USDOT Mode and Resource Description: Federal Aviation Administration
FAA's mission is to provide the safest, most efficient aerospace system in the world. The agency strives to reach the next level of safety, efficiency, environmental responsibility, and global leadership. FAA's values are centered on safety, excellence, integrity, people, and innovation.
Airport Improvement Program (AIP)
Th AIP Program provides grants to public agencies—and, in some cases, to private airport owners and operators—for the planning and development of public-use airports that are included in the National Plan of Integrated Airport Systems (NPIAS). Eligible projects include those improvements related to enhancing airport safety, capacity, security, and environmental concerns.
This program typically funds planning and capital projects. The FAA Office of Airports has integrated a rural emphasis into AlP funding decisions, identifying rural airports as ‘nonprimary’ airports not located in a Metropolitan or Micropolitan Statistical Area as defined by the U.S. Census Bureau. The Airport Improvement Program Handbook contains additional guidance and resources for completing an AIP application and can be found on the program website (hyperlinked in the program title for electronic viewers).
Airport Improvement Program (AIP) Supplemental Grant Funding
The FAA Reauthorization Act of 2018 authorized five years of Supplemental Discretionary Funding. Supplemental funding is subject to annual appropriations from Congress. Per the Secretary’s Announcement, Congress appropriated $500 million in FY19. As outlined in the Secretary’s Announcement, this program provides grants to public agencies—and, in some cases, to private airport owners and operators—for the planning and development of public-use airports that are included in the National Plan of Integrated Airport Systems (NPIAS). Eligible projects include those improvements related to enhancing airport safety, capacity, security, and environmental concerns. As stated in the FY19 Secretary’s Announcement, more than 50% of this funding must go to small hub and non hub airports and airports eligible for non-primary entitlements. These types of airports are more likely to be located in rural areas than urban areas.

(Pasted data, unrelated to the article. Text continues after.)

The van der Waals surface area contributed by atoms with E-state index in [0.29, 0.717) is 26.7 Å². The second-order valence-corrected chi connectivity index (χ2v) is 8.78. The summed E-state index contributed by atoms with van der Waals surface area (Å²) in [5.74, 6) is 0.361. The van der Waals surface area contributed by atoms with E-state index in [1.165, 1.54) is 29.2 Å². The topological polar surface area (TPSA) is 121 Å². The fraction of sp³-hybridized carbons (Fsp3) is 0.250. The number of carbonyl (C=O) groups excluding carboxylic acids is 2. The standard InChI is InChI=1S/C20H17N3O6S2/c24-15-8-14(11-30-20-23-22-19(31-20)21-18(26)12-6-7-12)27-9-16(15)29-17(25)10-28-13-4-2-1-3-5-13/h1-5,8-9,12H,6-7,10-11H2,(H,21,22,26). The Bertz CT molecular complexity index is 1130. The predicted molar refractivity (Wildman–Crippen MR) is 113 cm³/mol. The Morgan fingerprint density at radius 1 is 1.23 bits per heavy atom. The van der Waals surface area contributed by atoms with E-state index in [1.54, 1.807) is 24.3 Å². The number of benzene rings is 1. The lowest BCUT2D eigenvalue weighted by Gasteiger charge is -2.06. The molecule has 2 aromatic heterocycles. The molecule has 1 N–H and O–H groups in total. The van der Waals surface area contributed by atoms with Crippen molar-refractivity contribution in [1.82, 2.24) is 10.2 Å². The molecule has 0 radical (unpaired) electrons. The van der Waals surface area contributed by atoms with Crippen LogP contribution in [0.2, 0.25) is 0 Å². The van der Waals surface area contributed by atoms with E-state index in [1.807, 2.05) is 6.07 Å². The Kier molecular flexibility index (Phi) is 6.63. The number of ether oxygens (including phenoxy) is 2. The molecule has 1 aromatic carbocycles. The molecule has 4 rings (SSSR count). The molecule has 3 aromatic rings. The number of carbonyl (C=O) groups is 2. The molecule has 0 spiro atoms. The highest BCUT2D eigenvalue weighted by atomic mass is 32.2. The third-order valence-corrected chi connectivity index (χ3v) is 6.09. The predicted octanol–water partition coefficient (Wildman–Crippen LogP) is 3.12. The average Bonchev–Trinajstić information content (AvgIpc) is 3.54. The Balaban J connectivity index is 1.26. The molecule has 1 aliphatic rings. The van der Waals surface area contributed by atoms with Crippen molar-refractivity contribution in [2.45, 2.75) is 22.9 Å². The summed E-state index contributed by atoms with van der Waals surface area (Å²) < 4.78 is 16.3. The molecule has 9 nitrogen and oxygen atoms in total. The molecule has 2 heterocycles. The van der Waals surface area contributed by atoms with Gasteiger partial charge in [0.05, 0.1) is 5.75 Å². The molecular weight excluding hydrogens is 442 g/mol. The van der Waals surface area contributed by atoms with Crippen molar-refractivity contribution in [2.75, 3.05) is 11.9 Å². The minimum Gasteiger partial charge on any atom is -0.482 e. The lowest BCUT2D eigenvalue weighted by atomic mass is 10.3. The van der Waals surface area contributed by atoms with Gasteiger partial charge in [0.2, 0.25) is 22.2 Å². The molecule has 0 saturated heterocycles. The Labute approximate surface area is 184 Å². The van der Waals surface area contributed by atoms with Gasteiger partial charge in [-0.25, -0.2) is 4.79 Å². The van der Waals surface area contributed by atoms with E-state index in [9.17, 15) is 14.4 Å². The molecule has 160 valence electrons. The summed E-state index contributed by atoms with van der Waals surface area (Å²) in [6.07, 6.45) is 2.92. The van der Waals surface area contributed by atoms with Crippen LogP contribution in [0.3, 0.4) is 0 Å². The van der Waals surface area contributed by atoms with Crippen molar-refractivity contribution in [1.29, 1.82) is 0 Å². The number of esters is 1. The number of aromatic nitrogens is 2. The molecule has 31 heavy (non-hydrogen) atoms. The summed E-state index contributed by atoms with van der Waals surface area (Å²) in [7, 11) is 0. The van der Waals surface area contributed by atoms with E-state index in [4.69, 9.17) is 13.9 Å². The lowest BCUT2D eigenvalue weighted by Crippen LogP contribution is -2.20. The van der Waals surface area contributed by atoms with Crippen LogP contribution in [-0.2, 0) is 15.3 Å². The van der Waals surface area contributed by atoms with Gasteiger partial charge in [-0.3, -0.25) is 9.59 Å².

Additional FAA Resources
For more information on FAA programs, refer to the following resources and links.
FAA Regional Offices: The FAA operates offices and centers across the U.S. and around the world. Headquartered in Washington, D.C., our nine regional, shared offices and the William J. Hughes Technical Center and Mike Monroney Aeronautical Center (Oklahoma City and Atlantic City) are strategically located around the globe. In addition, FAA operates in every major and regional airport in the U.S.
FAA Office of Airports: Regional Offices and Airport District Offices (ADOs): The FAA Office of Airports (ARP) is located in nine regional offices and twenty-two Airport District Offices (ADOs). In addition to administering the AIP program, the Airports organization provides leadership to airport owners and operators (as well as other key stakeholders) to ensure that U.S. airports are as safe and efficient as possible. ARP's goal is to optimize the safety, security, capacity, efficiency, economic and environmental sustainability, and fiscal responsibility of airports, with due consideration of State and local government priorities as well as the rights of private land owners and commercial stakeholders.
Passenger Facility Charge (PFC) Program: The Passenger Facility Charge (PFC) Program allows the collection of PFC fees up to $4.50 for every eligible passenger at commercial airports controlled by public agencies. PFCs are capped at $4.50 per flight segment with a maximum of two PFCs charged on a one-way trip or four PFCs on a round trip, for a maximum of $18 total. Airports use these fees to fund FAA-approved capital projects that enhance safety, security, or capacity; reduce noise; or increase air carrier competition.